Tim Vickery’s Notes From South America: Flamengo Symbolise Change In Brazilian Football

On Saturday a crowd of over 60,000 gathered at Rio de Janeiro’s Maracana stadium to watch Flamengo take on Madureira in the local State Championship – and only a couple of hundred of them were there to cheer on Madureira.

This is remarkable. Madureira are a traditional team, founded in 1914. The neighbourhood, only a couple of miles from the Maracana, is a hub of traditional working class Rio. It is the part of the city where samba flourished – and exactly the type of area that could be expected to house a major football club.  Much the same is true of Bangu, a little further out of the city centre. A club was founded there in 1904. It has a glorious past; the great Zizinho, idol of the young Pele, played there soon after being chosen as the outstanding player of the 1950 World Cup.  Twelve years later the club supplied centre back Zozimo to the World Cup winning team. Bangu, the first Brazilian club to field a black player, won the Rio title in 1933 and 66 (Madureira’s best is second place in 1935). On Saturday Bangu played at home in front of a tiny crowd.

In other footballing cities – London or Buenos Aires, for example – the likes of Bangu and Madureira would surely be much, much bigger. They have identity, history and catchment area. They could aspire at least to the status of a Crystal Palace or a Velez Sarsfield.  So why not in Brazil?

Much of the explanation has to do with the extraordinary success of Flamengo. Originally a rowing club, Flamengo turned to football at the start of the twentieth century, when the Brazilian game was still dominated by the elite. The leading clubs in the new sport were Fluminense, Botafogo and Flamengo, all from the richer South Zone of the city.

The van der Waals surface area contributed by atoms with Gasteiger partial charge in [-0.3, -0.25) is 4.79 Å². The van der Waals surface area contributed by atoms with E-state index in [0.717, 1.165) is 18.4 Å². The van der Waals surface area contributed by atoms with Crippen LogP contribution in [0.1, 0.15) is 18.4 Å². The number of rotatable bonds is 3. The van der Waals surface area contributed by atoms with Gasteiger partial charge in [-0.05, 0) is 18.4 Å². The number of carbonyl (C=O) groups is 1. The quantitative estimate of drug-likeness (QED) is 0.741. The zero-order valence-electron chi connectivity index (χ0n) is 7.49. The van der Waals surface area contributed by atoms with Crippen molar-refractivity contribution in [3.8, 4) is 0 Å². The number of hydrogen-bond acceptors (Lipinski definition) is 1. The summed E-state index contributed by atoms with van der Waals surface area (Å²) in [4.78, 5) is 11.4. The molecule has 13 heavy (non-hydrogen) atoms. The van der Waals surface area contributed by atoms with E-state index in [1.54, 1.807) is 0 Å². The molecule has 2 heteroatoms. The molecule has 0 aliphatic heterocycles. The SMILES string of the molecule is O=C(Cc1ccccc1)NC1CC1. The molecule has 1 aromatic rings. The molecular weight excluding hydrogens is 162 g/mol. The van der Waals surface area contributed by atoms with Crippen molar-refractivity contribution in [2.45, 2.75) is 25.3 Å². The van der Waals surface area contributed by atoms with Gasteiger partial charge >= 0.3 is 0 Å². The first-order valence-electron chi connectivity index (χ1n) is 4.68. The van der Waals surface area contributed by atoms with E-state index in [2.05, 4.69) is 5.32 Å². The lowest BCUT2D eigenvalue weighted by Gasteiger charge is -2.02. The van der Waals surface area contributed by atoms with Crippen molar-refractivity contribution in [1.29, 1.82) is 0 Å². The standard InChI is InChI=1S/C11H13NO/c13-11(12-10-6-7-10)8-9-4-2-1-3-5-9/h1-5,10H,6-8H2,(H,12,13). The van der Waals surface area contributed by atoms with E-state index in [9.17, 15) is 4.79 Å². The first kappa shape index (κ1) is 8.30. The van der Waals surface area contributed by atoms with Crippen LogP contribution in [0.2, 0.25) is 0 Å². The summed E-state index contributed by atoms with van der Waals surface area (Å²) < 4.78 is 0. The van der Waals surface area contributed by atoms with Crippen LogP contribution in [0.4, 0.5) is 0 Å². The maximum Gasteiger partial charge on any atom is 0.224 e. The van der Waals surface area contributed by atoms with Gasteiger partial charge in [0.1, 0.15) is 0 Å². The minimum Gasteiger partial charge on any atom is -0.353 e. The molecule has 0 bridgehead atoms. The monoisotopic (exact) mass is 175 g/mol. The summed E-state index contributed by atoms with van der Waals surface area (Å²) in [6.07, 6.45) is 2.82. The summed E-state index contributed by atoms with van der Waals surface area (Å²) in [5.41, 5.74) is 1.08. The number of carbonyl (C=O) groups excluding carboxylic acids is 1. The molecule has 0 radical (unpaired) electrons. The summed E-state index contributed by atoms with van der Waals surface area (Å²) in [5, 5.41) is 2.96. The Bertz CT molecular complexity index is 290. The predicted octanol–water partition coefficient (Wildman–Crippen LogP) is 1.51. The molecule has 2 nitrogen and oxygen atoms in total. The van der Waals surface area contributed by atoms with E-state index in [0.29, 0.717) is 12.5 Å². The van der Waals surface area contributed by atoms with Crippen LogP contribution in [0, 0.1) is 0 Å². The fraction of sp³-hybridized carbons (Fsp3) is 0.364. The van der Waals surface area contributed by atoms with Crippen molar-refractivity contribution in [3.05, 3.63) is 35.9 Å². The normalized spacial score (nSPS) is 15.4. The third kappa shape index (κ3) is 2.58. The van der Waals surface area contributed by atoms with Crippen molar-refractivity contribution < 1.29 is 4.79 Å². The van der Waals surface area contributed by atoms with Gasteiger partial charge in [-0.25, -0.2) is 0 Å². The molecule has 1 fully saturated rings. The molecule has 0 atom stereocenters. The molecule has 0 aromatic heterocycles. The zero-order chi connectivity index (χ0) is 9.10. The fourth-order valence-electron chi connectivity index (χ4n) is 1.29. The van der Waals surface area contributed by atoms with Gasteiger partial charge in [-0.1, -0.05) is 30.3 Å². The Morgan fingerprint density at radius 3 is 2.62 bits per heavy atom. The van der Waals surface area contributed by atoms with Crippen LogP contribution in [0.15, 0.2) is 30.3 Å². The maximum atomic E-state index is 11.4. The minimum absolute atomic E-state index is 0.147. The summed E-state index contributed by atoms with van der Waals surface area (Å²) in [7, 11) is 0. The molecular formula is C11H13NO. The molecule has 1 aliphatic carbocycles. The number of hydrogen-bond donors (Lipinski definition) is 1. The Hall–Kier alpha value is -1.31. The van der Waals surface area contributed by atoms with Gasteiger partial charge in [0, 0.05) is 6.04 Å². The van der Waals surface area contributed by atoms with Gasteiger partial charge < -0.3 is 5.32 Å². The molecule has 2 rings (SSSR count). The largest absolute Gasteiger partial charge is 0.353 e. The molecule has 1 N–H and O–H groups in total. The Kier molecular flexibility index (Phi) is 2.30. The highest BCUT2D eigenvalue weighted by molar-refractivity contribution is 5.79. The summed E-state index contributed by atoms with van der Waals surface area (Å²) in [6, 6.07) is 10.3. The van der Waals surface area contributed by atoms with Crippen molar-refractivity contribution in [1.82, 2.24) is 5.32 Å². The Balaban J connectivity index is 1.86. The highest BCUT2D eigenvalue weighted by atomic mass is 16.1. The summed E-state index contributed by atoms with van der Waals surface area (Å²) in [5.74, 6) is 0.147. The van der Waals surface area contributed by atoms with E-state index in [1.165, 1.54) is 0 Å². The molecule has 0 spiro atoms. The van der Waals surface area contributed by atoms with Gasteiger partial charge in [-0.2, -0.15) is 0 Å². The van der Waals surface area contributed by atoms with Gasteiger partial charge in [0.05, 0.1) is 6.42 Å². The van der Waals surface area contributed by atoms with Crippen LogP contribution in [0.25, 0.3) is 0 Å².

The decisive decade, for football and society, was the 1930s. The Wall Street Crash with the loss of export markets forced a need for internal development. Getulio Vargas took power, first as elected president and then as dictator, with a relatively benign, non-militaristic version of tropical fascism. 

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It was a time of rapid industrialization, and a moment of social inclusion. The culture of poor, especially black Brazilians, had been looked down upon and persecuted. Now, as long as it did not criticize the government, carnival and samba were elevated to symbols of the nation. It was a time, then, of cross-class alliance – and Flamengo were quick to realise the implications.

They came up with a masterstroke. They re-branded the club. The three leading black players of the day – Leonidas, Domingos da Guia and Fausto – were all signed as the club went in search of the popular touch. It was an extraordinary success. Rio was then the capital, and the glamorous new medium of radio was carrying games from the city to a nationwide audience.  All across the giant land people identified with Flamengo. Clubs such as Bangu and Madureira found themselves crowded out. Fathers might support these clubs. But the next generation preferred Flamengo, who accumulated a massive fan base all across Brazil.

In the last few years, belatedly, the club have learned how to monetarise this power. Getting the finances straight was the development that underpinned the success of last year, when Flamengo cruised to the Brazilian title, won the Copa Libertadores and gave Liverpool a game in the final of the Club World Cup.

It was indeed a magical year. Flamengo won a succession of stylish victories, in front of packed stadiums singing happily of a “party in the favela.”

Many of the fans, of course, are not from the favelas or the working class suburbs. There is, and always has been, a strong middle class and elite presence in the stands. Flamengo remains a cross-class alliance, and at his heart it remains an elite club. As massively successful as the process was, the downward demographic in the club’s support has always been a bolt-on.

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